Congress of the Chinese Communist Party: what does the risky geopolitical chess say to Brazil? – Opinion

By Christopher Mendonça and Vinícius Paulinelli

On October 22, the first phase of the Congress of the Chinese Communist Party ended. The event is the largest and most important in Chinese politics, responsible for leading Xi Jinping to a third term in the presidency, something unprecedented in that country’s politics.

In addition to the presidential choice, it is up to the party, in this Congress, to choose the Permanent Committee of the Politburo, a select group of seven people who will command the Asian giant for the next few years, with direct influence on the country’s economic organization and social policy, supporting to the president.

The party understands that a stable and constantly growing economy is essential to guarantee its own legitimacy inside and outside China, making the nominations of the names responsible for economic policy in the Standing Committee always receive great attention from the international market.

In a scenario of slowdown in consumption in Europe and the United States (USA), and in view of Xi Jinping’s growing need to expand his influence within the party, the decision will probably be to take measures to leverage and reheat the domestic market . The expectation is, therefore, positive in relation to the demand for the main products of the Brazilian agribusiness, with highlights for soy, corn, chicken and beef.

On the other hand, the scenario regarding the future logistics of Chinese ports is less optimistic. The low efficiency of nationally produced vaccines and the appointment of Li Qiang as a member of the committee – (he is responsible for the lockdowns in Shanghai) – indicate that the “covid zero” policy should continue in the near future and, generating problems with delay and costs high in the entry and exit of goods from the country.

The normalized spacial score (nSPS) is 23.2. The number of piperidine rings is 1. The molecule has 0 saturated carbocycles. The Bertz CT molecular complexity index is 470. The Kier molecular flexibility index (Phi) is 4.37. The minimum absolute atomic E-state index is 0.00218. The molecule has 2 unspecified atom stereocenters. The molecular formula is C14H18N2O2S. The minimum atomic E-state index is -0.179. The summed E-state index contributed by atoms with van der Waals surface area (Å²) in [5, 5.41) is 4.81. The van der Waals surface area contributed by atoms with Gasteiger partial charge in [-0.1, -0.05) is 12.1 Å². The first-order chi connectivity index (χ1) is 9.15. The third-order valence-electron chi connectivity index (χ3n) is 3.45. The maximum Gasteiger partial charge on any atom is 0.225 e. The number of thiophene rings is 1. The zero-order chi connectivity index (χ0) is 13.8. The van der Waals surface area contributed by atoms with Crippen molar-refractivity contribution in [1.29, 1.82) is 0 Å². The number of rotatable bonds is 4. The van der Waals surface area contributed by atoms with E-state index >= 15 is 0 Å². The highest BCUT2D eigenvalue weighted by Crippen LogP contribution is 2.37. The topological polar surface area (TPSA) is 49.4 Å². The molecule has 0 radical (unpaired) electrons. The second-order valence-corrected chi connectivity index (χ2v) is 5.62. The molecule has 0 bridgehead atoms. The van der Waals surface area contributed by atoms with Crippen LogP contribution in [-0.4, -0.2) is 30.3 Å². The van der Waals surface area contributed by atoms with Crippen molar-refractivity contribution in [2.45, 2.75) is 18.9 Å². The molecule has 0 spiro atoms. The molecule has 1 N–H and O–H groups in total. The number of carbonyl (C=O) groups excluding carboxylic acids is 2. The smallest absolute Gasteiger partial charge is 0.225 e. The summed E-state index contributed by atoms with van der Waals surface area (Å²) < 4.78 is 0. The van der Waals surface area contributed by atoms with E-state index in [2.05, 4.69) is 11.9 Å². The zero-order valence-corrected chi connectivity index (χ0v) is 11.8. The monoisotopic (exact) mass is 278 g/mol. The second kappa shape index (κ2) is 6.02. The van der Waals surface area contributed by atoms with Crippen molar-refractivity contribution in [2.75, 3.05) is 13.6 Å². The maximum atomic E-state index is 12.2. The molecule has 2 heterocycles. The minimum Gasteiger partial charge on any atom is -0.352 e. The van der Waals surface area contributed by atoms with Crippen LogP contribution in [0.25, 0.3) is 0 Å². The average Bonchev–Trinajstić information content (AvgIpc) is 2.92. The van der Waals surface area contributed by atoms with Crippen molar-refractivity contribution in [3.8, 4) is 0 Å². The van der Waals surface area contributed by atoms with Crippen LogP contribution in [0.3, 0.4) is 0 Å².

When it comes to geopolitics, what is drawn does not seem encouraging either. Throughout his political career, Jinping centralized the command of the state in his figure and became the main Chinese leader since Mao Zedong, skillfully pursuing opponents and controlling the state media apparatus to propagate his ideas about the “Chinese dream” of greatness. political and cultural.

These ideas strongly influenced the style of diplomacy inaugurated in the current leader’s government, much more imposing, ambitious and hostile to Western influences. By filling the Standing Committee with a majority of allies and removing the brakes on its ambitions, Chinese foreign policy under Jinping is expected to become even more aggressive and intolerant of US influence in the world, meeting a commensurate response from its main adversary. geopolitical.

In addition to the well-known dispute over Taiwan, technological competition may gain prominence in the clash between China and the United States. Thanks to the potential military use of innovations such as Artificial Intelligence (AI) and supercomputers, technology companies present in both countries are preparing for the growing risk of having operations affected by sanctions and trade blockades caused by national security concerns.

For the nations of South America, an increasingly disputed international environment between the two powers will mean growing difficulty in reconciling interests.

China’s accommodation in the BRICS could be the target of increasing pressure from the United States, as Beijing expands its influence in the Global South through financial, commercial and even technological means – citing, for example, the participation of state-owned Huawei in the auction of the 5G in Brazil, heavily criticized by Washington.

In this sense, it will be up to Itamaraty to devise a strategy to better protect the regional environment from the side effects of a risky geopolitical chess game, without alienating relations with its main source of commercial revenue in Asia or creating disagreements with its historic and powerful ally in the North. .

Christopher Mendonça holds a PhD in Political Science and is a professor of International Relations at Ibmec Belo-Horizonte (MG). Vinícius Paulinelli is a researcher at the Study Group on War Privatization at Ibmec Belo-Horizonte (MG).

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